A LACK of infrastructure to service a house building boom on the northside is causing major concern with calls for a Northern Ring Road now growing.
The proposed road will take 15 years to build once given the go-ahead, according to a Cork TD, prompting fears that housing construction will outpace the delivery of transport links.
Over 750 housing units have already been sanctioned in Ballyvolane, while there is an application with An Bord Pleanála for more than 160 units on the Banduff Road in Mayfield and the potential for hundreds more on a site on the Old Whitechurch Road.
Sinn Féin’s Thomas Gould has said infrastructure, and the Northern Ring Road in particular, is vital to ensuring the success of those housing developments but has been informed that planning, compulsory purchases and construction would take an “estimated minimum time of 15 years” to be completed.
With the potential for around 2,000 new homes in one area of Cork city, Deputy Gould highlighted the potential for significant issues, particularly at rush hour.
“I welcome that there are developments there, but we’re making the same mistake as we did during the height of the boom. They’re building without putting in the infrastructure. I don’t believe that any development should go ahead unless the infrastructure is put in in advance,” he said.
“I don’t believe that any development should go ahead unless the infrastructure is put in in advance,” Mr Gould added.
Labour Councillor John Maher has echoed the sentiment expressed by Deputy Gould, and believes the current policy of housing applications with no interconnected infrastructure is hurting residents across the Northside.
He said the SHDs pose “major headaches” for Council officials as well as residents.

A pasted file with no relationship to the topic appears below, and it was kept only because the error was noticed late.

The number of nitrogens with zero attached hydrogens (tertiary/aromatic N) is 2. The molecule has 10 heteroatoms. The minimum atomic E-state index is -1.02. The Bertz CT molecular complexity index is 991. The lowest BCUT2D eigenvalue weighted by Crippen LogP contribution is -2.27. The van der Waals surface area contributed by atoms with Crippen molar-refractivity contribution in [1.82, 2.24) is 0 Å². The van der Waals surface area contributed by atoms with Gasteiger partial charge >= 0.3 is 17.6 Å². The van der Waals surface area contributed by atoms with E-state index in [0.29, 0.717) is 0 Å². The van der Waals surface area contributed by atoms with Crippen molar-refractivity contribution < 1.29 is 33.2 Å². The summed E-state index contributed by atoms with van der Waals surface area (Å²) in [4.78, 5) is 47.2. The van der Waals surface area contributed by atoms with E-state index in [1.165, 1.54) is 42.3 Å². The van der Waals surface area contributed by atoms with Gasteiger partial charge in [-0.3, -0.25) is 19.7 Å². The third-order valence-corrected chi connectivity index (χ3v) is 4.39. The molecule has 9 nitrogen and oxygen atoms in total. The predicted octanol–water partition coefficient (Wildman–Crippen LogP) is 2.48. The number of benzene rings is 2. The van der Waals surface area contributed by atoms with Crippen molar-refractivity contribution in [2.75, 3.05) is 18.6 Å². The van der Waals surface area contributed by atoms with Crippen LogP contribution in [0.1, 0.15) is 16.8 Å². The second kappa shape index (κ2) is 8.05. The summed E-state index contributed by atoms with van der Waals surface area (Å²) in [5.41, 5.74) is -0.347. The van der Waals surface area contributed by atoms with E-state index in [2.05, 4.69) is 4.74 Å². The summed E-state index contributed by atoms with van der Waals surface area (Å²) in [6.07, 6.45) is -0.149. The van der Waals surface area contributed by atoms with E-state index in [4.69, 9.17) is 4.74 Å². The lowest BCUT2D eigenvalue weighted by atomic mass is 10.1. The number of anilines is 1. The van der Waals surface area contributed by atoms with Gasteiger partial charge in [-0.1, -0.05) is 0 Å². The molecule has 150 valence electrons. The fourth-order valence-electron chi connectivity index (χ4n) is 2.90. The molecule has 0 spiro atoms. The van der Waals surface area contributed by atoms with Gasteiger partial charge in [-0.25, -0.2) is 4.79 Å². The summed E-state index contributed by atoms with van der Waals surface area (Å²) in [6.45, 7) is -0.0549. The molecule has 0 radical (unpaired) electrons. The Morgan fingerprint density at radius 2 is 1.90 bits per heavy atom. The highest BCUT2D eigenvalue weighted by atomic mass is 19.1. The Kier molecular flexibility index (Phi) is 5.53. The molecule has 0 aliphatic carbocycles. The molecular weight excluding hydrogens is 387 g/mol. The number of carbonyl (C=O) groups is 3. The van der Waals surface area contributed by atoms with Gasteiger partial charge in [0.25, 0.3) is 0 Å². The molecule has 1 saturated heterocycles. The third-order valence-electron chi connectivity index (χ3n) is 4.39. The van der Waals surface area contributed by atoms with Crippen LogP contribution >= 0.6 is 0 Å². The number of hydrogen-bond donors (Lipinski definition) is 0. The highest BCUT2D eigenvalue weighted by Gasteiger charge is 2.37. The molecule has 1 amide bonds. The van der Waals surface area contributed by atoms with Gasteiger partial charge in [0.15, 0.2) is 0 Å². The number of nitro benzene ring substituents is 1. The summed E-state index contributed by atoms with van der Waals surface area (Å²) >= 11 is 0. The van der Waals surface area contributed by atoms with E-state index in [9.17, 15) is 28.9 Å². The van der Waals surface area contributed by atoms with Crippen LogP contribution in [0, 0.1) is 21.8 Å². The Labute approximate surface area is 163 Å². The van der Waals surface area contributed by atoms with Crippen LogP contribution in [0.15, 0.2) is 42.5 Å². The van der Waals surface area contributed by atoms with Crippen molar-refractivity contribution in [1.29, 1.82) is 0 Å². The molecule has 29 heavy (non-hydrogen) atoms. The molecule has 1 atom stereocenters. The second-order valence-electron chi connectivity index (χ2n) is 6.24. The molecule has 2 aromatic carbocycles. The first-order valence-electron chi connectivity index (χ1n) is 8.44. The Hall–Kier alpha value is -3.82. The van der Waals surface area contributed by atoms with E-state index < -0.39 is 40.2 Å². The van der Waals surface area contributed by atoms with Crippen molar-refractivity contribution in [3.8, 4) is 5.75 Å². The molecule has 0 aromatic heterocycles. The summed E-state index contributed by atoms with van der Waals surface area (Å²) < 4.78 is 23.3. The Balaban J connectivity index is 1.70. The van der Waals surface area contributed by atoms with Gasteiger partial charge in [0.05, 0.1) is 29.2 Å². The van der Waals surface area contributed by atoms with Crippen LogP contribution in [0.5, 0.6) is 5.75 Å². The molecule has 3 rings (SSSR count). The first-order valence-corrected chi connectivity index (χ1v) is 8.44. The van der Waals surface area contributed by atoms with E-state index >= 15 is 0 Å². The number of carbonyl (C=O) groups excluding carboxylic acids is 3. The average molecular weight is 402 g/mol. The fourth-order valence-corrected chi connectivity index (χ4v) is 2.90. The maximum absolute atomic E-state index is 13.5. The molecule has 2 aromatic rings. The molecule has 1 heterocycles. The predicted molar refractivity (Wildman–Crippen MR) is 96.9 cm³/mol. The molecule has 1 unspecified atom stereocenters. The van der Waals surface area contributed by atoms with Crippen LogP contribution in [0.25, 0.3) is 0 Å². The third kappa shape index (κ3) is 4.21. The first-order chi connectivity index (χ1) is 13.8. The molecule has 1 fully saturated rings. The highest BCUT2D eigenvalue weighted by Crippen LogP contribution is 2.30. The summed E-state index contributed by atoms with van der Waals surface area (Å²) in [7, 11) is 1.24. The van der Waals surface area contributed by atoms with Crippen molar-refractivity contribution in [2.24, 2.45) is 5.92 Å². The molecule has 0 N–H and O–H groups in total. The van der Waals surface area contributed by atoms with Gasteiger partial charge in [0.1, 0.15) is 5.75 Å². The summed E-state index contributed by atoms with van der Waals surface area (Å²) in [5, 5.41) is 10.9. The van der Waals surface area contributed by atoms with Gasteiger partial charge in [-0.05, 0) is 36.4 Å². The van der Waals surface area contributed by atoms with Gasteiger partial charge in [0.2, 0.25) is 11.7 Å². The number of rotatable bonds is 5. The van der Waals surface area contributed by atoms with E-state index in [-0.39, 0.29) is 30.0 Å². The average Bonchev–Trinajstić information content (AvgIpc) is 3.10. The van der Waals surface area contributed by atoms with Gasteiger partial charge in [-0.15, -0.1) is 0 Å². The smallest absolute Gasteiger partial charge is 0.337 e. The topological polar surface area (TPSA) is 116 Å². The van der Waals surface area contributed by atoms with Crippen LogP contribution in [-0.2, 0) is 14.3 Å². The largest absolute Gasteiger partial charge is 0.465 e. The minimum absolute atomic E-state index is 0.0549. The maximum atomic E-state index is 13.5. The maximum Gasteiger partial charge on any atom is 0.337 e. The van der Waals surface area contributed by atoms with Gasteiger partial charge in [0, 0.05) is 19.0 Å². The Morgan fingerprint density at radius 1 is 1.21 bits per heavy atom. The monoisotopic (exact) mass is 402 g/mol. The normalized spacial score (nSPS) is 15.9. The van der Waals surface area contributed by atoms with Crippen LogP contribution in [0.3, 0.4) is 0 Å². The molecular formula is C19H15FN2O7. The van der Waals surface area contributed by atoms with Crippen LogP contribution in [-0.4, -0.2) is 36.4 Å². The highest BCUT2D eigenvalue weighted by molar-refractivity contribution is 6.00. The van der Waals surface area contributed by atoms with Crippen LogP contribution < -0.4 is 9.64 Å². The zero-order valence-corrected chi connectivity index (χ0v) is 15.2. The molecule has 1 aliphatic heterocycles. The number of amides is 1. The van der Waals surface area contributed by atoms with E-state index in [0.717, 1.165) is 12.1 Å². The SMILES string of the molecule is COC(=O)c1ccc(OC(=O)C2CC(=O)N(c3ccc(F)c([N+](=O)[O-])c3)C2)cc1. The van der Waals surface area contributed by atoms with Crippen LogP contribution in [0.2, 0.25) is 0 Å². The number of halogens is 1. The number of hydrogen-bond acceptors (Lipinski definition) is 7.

“While housing is welcome and will bring new families into our community which I am all in favour of, we need the infrastructure to support it.
Currently the National Transport Authority has yet to come to speak to council members and address our concerns for existing residents with the lack of public transport in areas like Banduff, Laherdane, Whites Cross and Kilcully,” he said.
An artist impression of the Ballyvolane housing project at Lahardane.
He also highlighted issues with pedestrian crossings at a number of junctions that need to be addressed and also raised concerns that there was “no mention” of the Northern Ring Road in the programme for government.
The potential amenity of the Glen River is something he suggested “could be a lung for our city, promoting biodiversity and wildlife, leading into Blackpool and onto the city.”
Workers’ Party Councillor Ted Tynan said the SHD proposal on the Banduff Road would create a “concrete metropolis” and destroy the ecology and environment in the bog and valley in the area.
“I know there’s a housing crisis, but why destroy a beautiful valley and bog when you can go a mile across the road and there’s plenty of green fields you can build houses on,” he said.
In January, the Department of Transport said that Cork won’t see a Northern Ring Road until after 2027.
A spokesperson said: “The Cork North Ring Road will not be delivered as part of the new N20 Limerick to Cork road in the period of the National Development Plan (2018 to 2027).